ASHA Workers: A Ray of hope for Rural India

  • IASbaba
  • November 5, 2022
  • 0
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Context: With the Covid-19 pandemic on halt the plight of ASHA workers is in focus, they were the real warrior during these tough times.

About ASHA workers:

  • ASHA workers are volunteers from within the community who are trained to provide information and aid people in accessing benefits of various healthcare schemes of the government.
  • They act as a bridge connecting marginalised communities with facilities such as primary health centres, sub-centres and district hospitals.
  • The role of these community health volunteers was first established in 2005 under the National Rural Health Mission (NRHM).
  • ASHAs are primarily married, widowed, or divorced women between the ages of 25 and 45 years from within the community.
  • They must have good communication and leadership skills; should be literate with formal education up to Class 8, as per the programme guidelines.
  • They are selected by and accountable to the gram panchayat (local government).

Roles and responsibilities of ASHA workers:

Awareness Creation:

  • They go door-to-door in their designated areas creating awareness about basic nutrition, hygiene practices, and the health services available.
  • They focus primarily on ensuring that women undergo ante-natal check-ups, maintain nutrition during pregnancy, deliver at a healthcare facility, and provide post-birth training on breastfeeding and complementary nutrition of children.

Screening of Infections and timely Medications:

  • They are also tasked with screening for infections like malaria during the season.
  • They also provide basic medicines and therapies to people under their jurisdiction such as oral rehydration solution, chloroquine for malaria, iron folic acid tablets to prevent anaemia, and contraceptive pills.
  • Now, they also get people tested and get their reports for non-communicable diseases.
  • Other than mother and child care, ASHA workers also provide medicines daily to TB patients under directly observed treatment of the national programme.

Counselling of Women and Children:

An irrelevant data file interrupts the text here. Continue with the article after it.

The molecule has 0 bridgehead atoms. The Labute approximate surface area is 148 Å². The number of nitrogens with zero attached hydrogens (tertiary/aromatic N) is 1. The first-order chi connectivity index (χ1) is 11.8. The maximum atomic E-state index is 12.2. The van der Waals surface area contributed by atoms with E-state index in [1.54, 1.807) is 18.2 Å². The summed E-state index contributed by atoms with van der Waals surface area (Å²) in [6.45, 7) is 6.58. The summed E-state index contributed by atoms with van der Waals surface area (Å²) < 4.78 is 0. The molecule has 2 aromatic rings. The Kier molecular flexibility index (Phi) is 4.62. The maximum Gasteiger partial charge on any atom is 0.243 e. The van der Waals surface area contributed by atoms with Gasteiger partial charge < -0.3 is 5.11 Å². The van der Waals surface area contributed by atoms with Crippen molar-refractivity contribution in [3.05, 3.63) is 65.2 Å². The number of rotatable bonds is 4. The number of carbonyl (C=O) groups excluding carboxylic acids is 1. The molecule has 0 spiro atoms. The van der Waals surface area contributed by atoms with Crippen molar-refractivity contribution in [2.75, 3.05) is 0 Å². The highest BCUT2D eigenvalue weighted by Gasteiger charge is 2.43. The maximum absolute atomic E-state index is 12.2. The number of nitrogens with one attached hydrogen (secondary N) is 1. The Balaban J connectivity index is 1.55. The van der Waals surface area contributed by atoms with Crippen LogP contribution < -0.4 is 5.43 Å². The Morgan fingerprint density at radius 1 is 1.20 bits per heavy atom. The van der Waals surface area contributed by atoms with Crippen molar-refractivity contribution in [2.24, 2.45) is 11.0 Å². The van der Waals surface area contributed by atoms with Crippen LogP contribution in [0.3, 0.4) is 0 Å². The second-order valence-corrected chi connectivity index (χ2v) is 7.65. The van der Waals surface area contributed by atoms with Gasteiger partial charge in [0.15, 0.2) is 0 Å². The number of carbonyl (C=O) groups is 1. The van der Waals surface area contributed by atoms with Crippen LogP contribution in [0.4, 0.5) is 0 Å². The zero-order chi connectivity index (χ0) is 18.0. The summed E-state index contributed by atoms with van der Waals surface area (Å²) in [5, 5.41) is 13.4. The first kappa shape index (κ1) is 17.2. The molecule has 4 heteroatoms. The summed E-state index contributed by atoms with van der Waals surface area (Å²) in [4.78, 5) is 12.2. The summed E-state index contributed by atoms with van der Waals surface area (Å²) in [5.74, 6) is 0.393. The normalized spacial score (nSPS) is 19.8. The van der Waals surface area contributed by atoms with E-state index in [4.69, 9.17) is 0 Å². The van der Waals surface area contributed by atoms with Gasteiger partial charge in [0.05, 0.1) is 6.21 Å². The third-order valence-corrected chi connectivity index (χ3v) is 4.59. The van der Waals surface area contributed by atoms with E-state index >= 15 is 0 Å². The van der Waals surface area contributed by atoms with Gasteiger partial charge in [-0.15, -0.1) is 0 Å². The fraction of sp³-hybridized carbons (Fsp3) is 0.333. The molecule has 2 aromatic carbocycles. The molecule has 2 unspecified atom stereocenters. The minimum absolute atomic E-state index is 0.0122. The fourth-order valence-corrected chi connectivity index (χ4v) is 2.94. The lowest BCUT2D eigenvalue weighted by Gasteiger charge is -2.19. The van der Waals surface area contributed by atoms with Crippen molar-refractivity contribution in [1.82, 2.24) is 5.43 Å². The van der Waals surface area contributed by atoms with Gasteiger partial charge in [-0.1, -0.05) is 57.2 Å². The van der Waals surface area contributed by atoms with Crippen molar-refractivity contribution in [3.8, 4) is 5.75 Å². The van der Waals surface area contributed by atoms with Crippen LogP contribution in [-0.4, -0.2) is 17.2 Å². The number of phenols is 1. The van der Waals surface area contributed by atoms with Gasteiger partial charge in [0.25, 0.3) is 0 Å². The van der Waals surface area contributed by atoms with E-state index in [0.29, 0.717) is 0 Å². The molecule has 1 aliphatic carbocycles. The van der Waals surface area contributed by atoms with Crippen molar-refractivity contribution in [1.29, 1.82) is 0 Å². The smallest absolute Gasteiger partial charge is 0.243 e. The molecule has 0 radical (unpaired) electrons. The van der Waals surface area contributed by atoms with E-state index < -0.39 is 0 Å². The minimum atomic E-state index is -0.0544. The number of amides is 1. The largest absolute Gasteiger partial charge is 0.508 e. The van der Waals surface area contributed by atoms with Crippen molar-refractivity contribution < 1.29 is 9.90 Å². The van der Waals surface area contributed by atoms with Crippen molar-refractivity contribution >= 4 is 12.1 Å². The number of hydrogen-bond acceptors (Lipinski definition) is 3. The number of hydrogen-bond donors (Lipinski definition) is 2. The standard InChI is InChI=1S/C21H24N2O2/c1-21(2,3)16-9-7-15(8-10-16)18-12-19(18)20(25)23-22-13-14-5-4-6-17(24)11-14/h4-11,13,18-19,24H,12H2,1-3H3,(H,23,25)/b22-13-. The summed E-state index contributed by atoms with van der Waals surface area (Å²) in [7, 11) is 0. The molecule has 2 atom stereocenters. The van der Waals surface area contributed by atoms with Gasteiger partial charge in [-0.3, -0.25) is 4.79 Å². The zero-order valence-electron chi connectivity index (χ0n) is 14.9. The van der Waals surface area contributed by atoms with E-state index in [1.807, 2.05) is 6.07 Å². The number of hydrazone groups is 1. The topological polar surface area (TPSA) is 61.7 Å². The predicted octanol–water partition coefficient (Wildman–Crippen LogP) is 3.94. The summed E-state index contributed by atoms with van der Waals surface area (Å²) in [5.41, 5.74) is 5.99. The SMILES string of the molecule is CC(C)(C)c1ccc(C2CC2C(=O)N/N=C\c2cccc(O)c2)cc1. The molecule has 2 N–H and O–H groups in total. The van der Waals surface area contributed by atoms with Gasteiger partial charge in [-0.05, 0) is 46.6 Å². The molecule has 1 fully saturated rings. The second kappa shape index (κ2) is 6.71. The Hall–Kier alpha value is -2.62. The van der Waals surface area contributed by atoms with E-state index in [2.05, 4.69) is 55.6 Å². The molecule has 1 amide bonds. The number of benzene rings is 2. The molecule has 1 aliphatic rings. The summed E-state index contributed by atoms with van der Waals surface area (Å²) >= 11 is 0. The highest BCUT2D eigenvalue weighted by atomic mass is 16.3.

• They counsel women about contraceptives and sexually transmitted infections.
  • ASHA workers are also tasked with ensuring and motivating children to get immunised.

Challenges facing by ASHA Workers:

  • One of the biggest issues facing rural health services is lack of information.
  • Another area of concern is the lack of resources.
  • Medical facilities are understaffed and lack adequate equipment for various basic procedures like deliveries. Simple tests, like for sickle cell anaemia and HIV, cannot be conducted.
  • Social Stigma and Humiliation: ASHA workers often experience stigma not only in public space but also in the private sphere; there is often pressure from there to discontinue their work due to very low honorarium.
    • Even from the patients’ families, they often suffer allegations of not doing their job properly.
    • An even more disheartening fact is that ASHA workers have to experience sexual harassment during field visits.
  • Hostile Attitudes: ASHAs report hostile attitudes of the communities they serve due to the breakdown of social relations, trauma due to displacement, and loss of family members, particularly their husbands.
  • Demotivating Service Conditions: Lack of further career prospects and adequate service conditions of frontline workers in Anganwadi Centres such as Anganwadi workers (AWWs), ASHAs and ANMs.
  • No Permanent Job: The workers do not have permanent jobs with comprehensive retirement benefits like other government staff.

Way Forward:

  • The goal for the next 25 years should be to funnel resources and attention into rural India.
  • Channels of communication between the government and the rural population need to be robust.
  • A deadly pandemic makes the value of these channels obvious — but in order to get people on board, information needs to be sent out much more effectively and in a hands-on manner.

Even though they contribute significantly to better health outcomes, the ASHA workforce continues to protest across the country, for better remuneration, health benefits and permanent posts. It is the duty of the governmental agencies that employ them to ensure their welfare, safety and security.

Source:  Indian Express


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